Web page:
Travis Robinson, the FNM MP and Parliamentary Secretary for Tourism has not learned his lesson. He was fired for voting against government policy when he refused to support the raise in VAT. He was reappointed after sucking up to the Prime Minister. Now he is vex because he didn’t get to speak on two bills , one amending the Bail Act and the other amending the Juries Act which he said affected his constituents. The Government’s whip decided the debate had to come to an end. The MP thought that this took away his rights and so published a video in which he said that democracy was being throttled in the FNM. Here is the transcript of what he said on Wednesday 30 September 2020.:
FNM’s today in parliament there was a blatant attack on democracy and actions taken that surmount to stifling the voice of the people in this country.
Today the parliament debated two amendments. One was to amend the Juries Act and the other to amend the Bails Act. These two bills directly affect the 20,000+ people living in Bain and Grants Town. Particularly some young men in my community who unfortunately find themselves on the wrong side of the law at times.
The speaking list issued to MPs indicated that my speaking time today will be at 3:30pm. However, shortly around 2p.m. the Parliament moved to the third reading and passing of Bills. When I heard this I reached out to the relevant person to find out what was happening and why? It was reported to me that the Opposition had walked out of the house. This, I do not accept as a reasonable explanation. As a hard working MP who fights for my people and speak on their behalf, I stayed up all evening and morning writing my presentation for debate on behalf of the people of BGT, only to have that right and obligation taken away from me by the inconsiderate third reading and passing of the bills without allowing all members who wanted to speak to do so.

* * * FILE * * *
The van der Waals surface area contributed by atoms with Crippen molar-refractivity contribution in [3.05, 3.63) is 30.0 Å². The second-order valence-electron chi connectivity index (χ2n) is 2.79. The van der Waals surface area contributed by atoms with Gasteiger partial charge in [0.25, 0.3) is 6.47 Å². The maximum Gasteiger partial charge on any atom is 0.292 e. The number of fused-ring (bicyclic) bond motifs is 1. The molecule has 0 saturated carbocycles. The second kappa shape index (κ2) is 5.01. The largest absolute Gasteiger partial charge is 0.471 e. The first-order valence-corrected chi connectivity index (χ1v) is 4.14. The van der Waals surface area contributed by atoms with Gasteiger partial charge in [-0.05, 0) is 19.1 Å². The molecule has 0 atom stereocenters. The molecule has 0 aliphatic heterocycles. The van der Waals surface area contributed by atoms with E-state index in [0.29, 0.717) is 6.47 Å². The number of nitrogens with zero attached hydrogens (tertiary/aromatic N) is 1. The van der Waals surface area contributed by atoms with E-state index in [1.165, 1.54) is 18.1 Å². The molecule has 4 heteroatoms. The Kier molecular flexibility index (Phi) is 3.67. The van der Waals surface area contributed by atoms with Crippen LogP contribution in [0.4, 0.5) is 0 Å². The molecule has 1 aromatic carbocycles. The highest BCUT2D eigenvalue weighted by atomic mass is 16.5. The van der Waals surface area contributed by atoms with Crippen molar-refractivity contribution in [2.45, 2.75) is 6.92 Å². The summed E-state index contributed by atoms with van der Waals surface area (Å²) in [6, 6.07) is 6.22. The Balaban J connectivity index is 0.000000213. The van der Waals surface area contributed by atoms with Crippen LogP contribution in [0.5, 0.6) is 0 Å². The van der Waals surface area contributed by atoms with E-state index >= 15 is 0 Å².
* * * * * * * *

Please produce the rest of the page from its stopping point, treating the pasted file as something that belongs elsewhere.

If there was a legitimate reasoning, the least what should have happened was to post in the group that the time had changed and members who are speaking should make their way to the parliament if they still intend to speak due to the change in the agreed upon time. Or, as has been done in many other cases if the opposition was set to speak next and they didn’t, then, suspend the house for 5-10mins etc call the members who were set to speak in the afternoon session and summons (sic) them within a limited time frame to make their way or the parliament would carry on. But to blatantly move to the passing of the bills without consideration for MPs who were elected to speak on behalf of their constituents is a slap in the face and one that I do not take lightly. That is an attack on democracy and actions that stifle the voice of the people.